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Indiana court: Son can sue father over car accident injuries

An Indiana man can sue his dad for accidentally driving into him, causing significant leg injuries, the Indiana Supreme Court has ruled.

The state’s high court on Monday overturned a lower court ruling that said Robert L. Clark Jr. was prohibited by state law from suing Robert L. Clark Sr. for damages for injuries the son suffered in the Sept. 5, 2007, incident in Adams County.

According to court documents, the younger Clark, age 46, was a passenger in a car being driven by his father. When they arrived at their destination, the son got out to help his father park. He walked in front of the vehicle and motioned to his father to drive forward into a parking space.

Once the vehicle had pulled in, the son raised his hand to signal his father to stop. Instead of pressing the brake pedal, the father’s foot hit the accelerator. The car lurched forward, pinning Clark Jr. between it and the next vehicle.

The son suffered significant leg injuries. He and his wife filed a lawsuit against his father in November 2008, alleging negligence.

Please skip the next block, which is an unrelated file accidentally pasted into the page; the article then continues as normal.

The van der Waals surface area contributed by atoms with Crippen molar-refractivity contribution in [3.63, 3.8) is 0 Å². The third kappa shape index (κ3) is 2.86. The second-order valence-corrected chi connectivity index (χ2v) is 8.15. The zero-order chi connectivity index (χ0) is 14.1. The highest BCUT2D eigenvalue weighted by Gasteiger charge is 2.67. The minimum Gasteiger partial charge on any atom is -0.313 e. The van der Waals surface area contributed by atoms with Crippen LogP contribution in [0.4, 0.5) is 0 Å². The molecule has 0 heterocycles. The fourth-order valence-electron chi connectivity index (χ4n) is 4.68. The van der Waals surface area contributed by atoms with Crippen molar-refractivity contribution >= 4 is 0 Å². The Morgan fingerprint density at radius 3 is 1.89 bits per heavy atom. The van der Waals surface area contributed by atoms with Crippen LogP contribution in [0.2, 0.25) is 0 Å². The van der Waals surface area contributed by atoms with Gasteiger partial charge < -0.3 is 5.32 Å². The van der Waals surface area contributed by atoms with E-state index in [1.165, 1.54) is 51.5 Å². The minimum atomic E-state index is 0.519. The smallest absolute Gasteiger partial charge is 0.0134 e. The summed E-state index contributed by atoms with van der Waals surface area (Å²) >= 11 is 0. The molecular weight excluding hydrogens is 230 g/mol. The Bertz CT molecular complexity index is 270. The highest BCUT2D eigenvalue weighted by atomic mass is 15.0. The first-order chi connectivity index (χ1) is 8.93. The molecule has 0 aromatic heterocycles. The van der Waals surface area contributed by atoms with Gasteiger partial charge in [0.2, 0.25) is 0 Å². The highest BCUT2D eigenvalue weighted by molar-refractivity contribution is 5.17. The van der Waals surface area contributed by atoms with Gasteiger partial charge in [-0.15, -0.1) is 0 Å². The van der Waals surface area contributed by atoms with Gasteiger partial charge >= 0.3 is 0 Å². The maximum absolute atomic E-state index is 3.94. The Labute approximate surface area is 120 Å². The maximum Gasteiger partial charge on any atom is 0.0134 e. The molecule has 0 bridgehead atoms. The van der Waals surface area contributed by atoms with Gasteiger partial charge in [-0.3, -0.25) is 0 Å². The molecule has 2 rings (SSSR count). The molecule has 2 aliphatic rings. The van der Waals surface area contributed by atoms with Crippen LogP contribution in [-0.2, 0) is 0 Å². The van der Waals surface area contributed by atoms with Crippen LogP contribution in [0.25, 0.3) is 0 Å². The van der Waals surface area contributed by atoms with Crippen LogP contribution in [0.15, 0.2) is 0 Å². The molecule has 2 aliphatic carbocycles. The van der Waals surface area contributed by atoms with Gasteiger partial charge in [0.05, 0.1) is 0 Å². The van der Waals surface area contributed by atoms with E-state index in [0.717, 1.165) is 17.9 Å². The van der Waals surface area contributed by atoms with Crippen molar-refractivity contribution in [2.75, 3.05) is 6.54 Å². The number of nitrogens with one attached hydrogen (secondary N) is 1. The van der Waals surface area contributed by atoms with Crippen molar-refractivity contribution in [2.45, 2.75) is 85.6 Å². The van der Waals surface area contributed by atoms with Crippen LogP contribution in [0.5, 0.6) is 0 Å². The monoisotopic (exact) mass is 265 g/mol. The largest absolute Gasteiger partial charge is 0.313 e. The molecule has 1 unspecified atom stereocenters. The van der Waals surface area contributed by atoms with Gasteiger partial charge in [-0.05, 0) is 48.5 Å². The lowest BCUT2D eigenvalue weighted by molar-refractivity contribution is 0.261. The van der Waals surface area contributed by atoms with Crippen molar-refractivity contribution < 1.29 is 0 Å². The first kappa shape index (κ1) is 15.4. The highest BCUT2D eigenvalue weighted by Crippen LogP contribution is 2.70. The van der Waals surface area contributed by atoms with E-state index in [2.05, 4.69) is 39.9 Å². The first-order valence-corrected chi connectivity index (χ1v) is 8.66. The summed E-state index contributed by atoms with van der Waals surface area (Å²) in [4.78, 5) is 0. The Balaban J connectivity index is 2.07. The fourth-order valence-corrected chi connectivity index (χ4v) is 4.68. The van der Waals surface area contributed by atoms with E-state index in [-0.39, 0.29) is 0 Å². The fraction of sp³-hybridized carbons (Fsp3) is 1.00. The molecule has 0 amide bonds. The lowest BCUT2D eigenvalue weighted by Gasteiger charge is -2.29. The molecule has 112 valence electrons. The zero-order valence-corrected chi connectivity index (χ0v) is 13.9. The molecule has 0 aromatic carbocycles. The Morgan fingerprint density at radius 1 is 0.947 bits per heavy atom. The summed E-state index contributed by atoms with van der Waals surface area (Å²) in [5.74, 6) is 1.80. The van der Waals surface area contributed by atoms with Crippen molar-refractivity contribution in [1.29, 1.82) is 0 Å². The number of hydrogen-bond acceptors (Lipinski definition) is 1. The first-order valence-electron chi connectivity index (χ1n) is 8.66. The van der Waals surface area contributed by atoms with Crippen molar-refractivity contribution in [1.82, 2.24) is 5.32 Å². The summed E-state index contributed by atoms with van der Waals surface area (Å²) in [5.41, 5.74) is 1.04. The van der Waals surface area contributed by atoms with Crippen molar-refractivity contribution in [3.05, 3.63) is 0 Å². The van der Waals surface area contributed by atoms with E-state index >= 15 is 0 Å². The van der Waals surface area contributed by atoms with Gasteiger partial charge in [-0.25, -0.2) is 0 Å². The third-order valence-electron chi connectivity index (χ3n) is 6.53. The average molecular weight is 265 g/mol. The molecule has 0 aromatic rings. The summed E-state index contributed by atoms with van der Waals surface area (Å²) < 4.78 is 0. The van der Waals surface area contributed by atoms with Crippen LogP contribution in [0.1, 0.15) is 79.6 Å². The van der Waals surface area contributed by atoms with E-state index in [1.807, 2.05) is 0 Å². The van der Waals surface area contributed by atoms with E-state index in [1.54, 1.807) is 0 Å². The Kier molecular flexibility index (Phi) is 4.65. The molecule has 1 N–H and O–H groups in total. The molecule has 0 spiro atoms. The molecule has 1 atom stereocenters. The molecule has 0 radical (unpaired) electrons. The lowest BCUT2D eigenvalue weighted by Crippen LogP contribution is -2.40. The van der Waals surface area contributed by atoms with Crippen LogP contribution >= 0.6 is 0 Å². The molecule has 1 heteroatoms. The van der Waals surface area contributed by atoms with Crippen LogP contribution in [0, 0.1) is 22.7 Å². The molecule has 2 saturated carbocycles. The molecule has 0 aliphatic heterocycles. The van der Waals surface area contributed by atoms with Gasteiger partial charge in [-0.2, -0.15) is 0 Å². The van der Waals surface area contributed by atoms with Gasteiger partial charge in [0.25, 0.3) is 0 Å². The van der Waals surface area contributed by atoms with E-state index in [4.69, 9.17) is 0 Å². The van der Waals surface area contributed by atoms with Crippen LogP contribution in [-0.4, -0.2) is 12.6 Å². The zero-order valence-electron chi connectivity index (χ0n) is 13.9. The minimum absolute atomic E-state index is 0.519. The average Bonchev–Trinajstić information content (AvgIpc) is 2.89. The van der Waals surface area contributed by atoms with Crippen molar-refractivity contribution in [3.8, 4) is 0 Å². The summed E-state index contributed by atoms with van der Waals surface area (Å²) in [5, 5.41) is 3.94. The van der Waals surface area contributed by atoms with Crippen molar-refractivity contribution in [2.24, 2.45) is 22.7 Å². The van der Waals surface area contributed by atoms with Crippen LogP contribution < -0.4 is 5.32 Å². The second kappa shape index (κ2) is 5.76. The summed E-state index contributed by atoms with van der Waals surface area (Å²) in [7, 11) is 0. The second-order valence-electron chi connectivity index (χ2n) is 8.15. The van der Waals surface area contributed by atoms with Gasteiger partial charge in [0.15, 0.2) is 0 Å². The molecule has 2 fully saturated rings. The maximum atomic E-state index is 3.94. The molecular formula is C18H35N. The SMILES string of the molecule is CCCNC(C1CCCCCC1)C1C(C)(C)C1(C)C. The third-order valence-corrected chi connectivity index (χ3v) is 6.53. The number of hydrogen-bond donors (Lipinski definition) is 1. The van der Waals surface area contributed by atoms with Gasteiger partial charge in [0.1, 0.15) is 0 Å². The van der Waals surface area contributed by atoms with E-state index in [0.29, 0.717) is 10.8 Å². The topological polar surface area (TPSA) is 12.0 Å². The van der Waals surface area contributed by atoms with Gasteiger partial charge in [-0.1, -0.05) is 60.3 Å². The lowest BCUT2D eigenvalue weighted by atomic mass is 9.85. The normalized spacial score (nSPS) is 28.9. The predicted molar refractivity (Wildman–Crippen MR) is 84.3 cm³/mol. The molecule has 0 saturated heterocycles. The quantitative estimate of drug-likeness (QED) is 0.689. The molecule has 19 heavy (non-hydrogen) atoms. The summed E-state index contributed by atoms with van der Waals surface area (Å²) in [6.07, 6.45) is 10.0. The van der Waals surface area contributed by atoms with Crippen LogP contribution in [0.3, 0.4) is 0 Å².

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The Adams County trial court threw out the case, saying that under the state’s “guest statute” drivers are not liable for loss or damage arising from injuries to or the death of the drivers’ family members. The Indiana Court of Appeals reversed that ruling and said the son could sue.

The Supreme Court, in a 3-2 opinion, agreed with the appellate decision and overturned the trial court ruling.

The justices said:

The Indiana Guest Statute prevents certain designated passengers from recovering damages for injuries resulting from the ordinary negligence of the motor vehicle operator, where such passenger was ‘being transported without payment in or upon the motor vehicle."  Ind. Code § 34-30-11-1 (emphasis added).  We hold that, as to injuries inflicted when such a passenger has exited the vehicle and is standing outside of it and directing the driver's attempt to park, the passenger is not "in or upon" the vehicle and thus is not precluded from bringing a negligence action against the driver.

Read the Indiana Supreme Court decision

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